How to Take Food Waste Climate Action at Work and Home (and Why It’s Worth the Effort)

Food waste is a major contributor to carbon emissions globally.

In fact, it is ranked by Project Drawdown as the fourth most important solution for tackling the climate crisis. 

Shockingly, nearly 40% of all food produced each year is lost or spoiled before it’s able to be consumed. Solving the 1.3 billion tons of food wasted globally could end world hunger and feed up to 3 billion people!

Cutting global food waste in half by 2030 is a key goal of the United Nations and is reflected in its 17 Sustainable Development Goals (SDGs) for the world through Goal 12: Responsible Consumption and Production. This Goal is focused on combating waste across all points in the food system value chain, including at the retail and consumer levels; along production, transportation, and distribution channels; and at crop harvesting time.

No matter where food is wasted, the resources used to produce that food are squandered as well.

Such resources include land and freshwater to grow the crops, as well as energy, labor, and financial resources to harvest, process, and transport the food to market. To make matters worse, wasted food goes into a landfill—where it rots, emitting 3 billion tons of powerful greenhouse gases each and every year!

It is hard to fathom just how much food is wasted annually. Imagine that all the food that’s wasted in the United States were grown in one place, say on a “mega-farm.” That mega-farm would cover roughly 80 million acres, or over 75% of the entire state of California!

In your business:

  • Educate your employees on how and why food waste is important so they can take action at every level. Have them watch this Food Waste Education video to learn more about how the minimization of food waste supports climate change mitigation.

  • Conduct a Food Waste Audit in your organization to see where waste is happening, what actions you can take to reduce waste, and what resources you can leverage to support your goals. Look at every food activity from catering, to your break room leftovers, to waste generated from your procurement practices. Catalog food waste reduction ideas on a spreadsheet and rate them by how easy they are to implement and how meaningful they are in reducing total tons of food waste at your company.

  • Launch a food waste challenge that leverages the passion and ideas of all your employees. What would that look like? Take a look at this food waste reduction challenge that TripleWin Advisory conducted with Bob’s Red Mill in their manufacturing facility. How can you create something similar and appropriate for your business? Making sure your employees understand why food waste reduction is important is critical to a successful outcome and a continuous improvement mindset. Set a goal for generating ideas and try offering small incentives to keep people engaged and motivated.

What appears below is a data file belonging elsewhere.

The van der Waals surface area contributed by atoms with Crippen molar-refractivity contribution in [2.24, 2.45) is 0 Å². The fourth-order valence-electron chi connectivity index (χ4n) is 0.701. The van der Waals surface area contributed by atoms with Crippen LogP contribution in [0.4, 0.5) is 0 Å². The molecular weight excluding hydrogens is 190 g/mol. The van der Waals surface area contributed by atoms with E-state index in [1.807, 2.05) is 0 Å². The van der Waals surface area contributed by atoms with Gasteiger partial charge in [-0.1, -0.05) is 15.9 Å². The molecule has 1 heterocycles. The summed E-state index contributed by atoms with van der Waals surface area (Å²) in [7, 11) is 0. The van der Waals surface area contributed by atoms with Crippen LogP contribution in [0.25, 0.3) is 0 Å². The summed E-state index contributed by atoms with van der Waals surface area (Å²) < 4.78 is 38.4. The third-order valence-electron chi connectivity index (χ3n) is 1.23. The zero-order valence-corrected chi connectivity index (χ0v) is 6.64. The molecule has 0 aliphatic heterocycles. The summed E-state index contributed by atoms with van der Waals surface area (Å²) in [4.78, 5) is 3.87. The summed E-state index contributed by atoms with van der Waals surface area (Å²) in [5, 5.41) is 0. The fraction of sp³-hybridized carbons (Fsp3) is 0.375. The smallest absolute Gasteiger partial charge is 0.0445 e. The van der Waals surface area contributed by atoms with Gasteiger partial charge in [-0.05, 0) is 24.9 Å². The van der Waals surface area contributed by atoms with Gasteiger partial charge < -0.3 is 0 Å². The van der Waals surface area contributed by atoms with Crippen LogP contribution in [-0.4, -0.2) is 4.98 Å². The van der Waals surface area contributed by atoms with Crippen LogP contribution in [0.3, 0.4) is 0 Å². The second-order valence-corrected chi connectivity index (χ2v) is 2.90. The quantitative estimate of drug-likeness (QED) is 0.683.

• Do you have a plan for dealing with leftover usable food? Retailers can look into partnerships such as Too Good To Go. If you are not a retailer, research local shelters to partner with that would gladly take your perfectly edible, leftover food.

  • Take one more step before the landfill. If you have large-scale food scraps, find a farm that would be happy to use them to support its productive soils or feed livestock. Make composting available and label it clearly. Depending on where you are located in Oregon and what type of business you have, there are these composting services you can use. 

In your home:

Everyone can do something to eliminate food waste, no matter who they are or where they live. Use the guide below to incorporate smart food waste reduction strategies at home and with your family.

  1. Purchasing: Have a plan when you go to the store so you only buy what you need and what you’ll use.

  2. Storing: Learn how and where to store your food to keep it fresh longer. You can extend the life of your most perishable products (fresh produce) by following this guide.

  3. Best By Dates: No, you do not have to toss out items on the exact date printed on the label. Learn how to distinguish a food safety’s guidelines. More than 80% of Americans discard perfectly good food because they misunderstand expiration dates. Also, keep your refrigerator and pantry organized so you can see and rotate these items so they don’t get lost.

  4. Get Creative: This is the fun part. Play Top Chef and see what you can create before heading out to the store. Have just a few vegetables rolling around the produce drawer? Make a healthy soup or stir fry before they go bad. You’ll cook more creatively and save money along the way!

  5. Embrace Composting:  Cut greenhouse gas emissions by saving those scraps from landfill. If you don’t have curbside composting, see what other options are available to use those scraps to enrich your garden or your community’s soils.

Want to learn more?

This is just a taste of one impact area (Food) that mightily supports the mitigation of climate change. There are other ways businesses and individuals can make changes to support decarbonization, build resiliency, and actualize the sustainable world we want to see. Take a look at the project we worked on with Bob’s Red Mill on reducing food waste in manufacturing.